I won’t believe that the totally Mexican guy NPR found to complain about this prompting in Spanish is not also fluent in English until I’ve talked to him for a few minutes. There’s quite a bit of bilingualism around Fresno, you know. There are people who can talk like El Chapo in one sentence and Pete Wilson the next. If they’re needed to play Pedro Huilsoñez on the radio, they’ll play Pedro Huilsoñez. I’m not saying that this happened, but I’m certainly not saying that it didn’t happen.

Don’t get me wrong, though: NPR is still better than Alta California drivetime radio. I can’t imagine how awful those shrieking ads for DUI attorneys and payday lenders would be if I were fluent in Spanish. They’re barely tolerable as language immersion lessons. Juan Hatfieldo as an example of Hispanic culture may be embarrassing, but Maglite-to-the-temple truth, it’s hard to turn on the radio around Fresno and not hear worse.

Come to think of it, Hatfield would be an excellent addition to my longstanding fantasy sports-grade plan to unite Stephanie Lazarus, Robert Conrad Acosta, Johannes Mehserle, and Keith “My Staaahhhhr” Herrera as the Artists Formerly Known as the Police. They’ll be the Whitest Hall and Oates cover band ever. Kwesi “Pardon the Shock” Millington could be added to the ensemble in full dress reds and still not elevate the group into the second quartile of NPR ridiculousness.

Imagine the Village People, but self-serious in perpetuity. No, I’m not talking about formerly sworn jailbirds reduced to song anymore. I’m talking about the dipshits who use federal appropriations to fund their fund drives. I’ve come up with some batshit crazy plans in my time, but I’ll never equal that.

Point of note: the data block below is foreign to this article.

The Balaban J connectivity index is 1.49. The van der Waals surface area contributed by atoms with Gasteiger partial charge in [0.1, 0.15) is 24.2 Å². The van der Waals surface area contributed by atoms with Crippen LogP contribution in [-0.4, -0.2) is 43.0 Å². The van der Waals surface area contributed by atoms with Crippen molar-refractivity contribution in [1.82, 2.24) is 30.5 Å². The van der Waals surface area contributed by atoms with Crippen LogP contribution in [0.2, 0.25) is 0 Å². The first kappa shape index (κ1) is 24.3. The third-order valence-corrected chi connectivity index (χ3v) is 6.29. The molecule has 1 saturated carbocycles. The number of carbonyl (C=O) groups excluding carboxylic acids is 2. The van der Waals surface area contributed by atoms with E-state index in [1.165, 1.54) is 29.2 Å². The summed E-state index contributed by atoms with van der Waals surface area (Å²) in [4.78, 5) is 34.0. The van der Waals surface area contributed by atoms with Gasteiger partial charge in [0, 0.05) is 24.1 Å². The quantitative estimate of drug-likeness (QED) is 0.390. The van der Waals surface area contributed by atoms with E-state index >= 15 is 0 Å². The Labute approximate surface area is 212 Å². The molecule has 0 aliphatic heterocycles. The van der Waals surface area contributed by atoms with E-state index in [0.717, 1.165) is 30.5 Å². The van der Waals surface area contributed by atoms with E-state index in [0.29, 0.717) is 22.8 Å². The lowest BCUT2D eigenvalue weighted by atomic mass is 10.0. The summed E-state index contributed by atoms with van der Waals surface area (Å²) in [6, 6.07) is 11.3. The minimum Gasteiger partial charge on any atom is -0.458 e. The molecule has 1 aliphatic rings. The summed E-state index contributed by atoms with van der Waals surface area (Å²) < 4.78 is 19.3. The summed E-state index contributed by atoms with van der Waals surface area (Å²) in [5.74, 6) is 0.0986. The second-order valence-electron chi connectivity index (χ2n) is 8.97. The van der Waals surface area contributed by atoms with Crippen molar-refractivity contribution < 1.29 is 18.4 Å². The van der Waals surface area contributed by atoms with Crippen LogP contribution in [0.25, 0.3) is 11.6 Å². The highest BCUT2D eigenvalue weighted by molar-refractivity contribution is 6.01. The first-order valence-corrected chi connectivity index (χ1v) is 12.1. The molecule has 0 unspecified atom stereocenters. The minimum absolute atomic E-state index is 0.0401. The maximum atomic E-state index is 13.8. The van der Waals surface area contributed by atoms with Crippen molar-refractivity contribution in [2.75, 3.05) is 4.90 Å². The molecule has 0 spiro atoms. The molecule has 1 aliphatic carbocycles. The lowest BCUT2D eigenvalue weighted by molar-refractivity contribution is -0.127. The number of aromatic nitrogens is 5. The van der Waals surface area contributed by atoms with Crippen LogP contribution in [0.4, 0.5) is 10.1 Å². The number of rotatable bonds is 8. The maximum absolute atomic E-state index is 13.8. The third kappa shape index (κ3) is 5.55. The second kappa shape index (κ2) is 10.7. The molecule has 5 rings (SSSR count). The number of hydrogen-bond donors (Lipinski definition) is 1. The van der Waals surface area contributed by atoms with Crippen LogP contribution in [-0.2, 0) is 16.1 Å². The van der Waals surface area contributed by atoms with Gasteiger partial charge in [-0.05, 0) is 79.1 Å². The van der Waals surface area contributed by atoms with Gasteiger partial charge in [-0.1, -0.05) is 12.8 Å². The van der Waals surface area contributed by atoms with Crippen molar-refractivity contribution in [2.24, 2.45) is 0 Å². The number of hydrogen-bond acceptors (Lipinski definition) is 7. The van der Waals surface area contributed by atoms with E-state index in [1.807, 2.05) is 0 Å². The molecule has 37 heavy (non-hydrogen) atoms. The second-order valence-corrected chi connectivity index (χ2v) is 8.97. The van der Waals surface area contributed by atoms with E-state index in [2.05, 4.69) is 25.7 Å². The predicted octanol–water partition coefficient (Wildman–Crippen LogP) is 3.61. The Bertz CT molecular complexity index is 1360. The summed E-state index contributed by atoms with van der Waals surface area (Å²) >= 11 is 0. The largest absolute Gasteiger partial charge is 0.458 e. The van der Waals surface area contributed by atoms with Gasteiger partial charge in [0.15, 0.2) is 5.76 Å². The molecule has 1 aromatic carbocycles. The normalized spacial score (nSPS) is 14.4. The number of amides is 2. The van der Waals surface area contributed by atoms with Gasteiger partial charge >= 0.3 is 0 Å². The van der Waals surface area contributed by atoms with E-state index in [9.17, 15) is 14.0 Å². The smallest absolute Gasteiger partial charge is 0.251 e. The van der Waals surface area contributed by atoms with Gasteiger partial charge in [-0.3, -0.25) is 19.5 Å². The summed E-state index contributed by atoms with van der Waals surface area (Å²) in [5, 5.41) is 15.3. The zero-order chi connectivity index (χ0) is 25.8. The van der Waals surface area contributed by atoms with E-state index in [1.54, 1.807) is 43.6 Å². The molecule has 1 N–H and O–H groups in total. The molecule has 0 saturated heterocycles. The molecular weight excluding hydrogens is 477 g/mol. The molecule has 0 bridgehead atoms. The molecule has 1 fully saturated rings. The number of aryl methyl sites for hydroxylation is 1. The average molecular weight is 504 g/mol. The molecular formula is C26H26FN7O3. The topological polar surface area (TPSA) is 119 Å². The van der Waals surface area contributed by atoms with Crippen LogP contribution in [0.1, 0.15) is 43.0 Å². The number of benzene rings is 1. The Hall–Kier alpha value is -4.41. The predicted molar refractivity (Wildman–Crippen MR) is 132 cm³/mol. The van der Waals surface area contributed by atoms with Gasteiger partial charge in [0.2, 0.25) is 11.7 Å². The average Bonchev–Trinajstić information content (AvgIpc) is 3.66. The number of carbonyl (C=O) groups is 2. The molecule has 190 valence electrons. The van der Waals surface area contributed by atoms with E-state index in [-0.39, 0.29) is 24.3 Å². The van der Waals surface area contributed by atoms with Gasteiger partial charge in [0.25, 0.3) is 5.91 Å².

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2 thoughts on “Santiago crack corn, and NPR don’t care

    • Good for you. I was too socially marginal through high school to hang out at the mall, so this piece has transported me back to the past seventeen-odd years of too little Scott Simon and too much NPR. It makes me feel old (at 33; God help me) to remember that I was there in the audience when they ( (((THEY))) ?) fired Bob Edwards. It’s kind of like how Joe Dirtbag’s long-term squatter insists that “they” silenced/killed Tesla and continue to obstruct the development of perpetual motion machines, which I prefer to attribute to the (((Second Law of Thermodynamics))). Edwards’s firing seemed like some minor bullshit at the time, but in the rear view mirror it looks like a turning point towards ill. Bob didn’t do the house voice, after all, and since then we’ve had Melissa Block, Arun Rath, and Audie Cornish.

      Sometimes I wonder if there can possibly be any reason why I must litter these pages with stray Kwesi Millington memes and similar mental garbage. Then I peer into NPR, and I think about how unrelentingly bleak it all would be without the Constable’s services to my home and native land, if not to his own or to the Polish diaspora.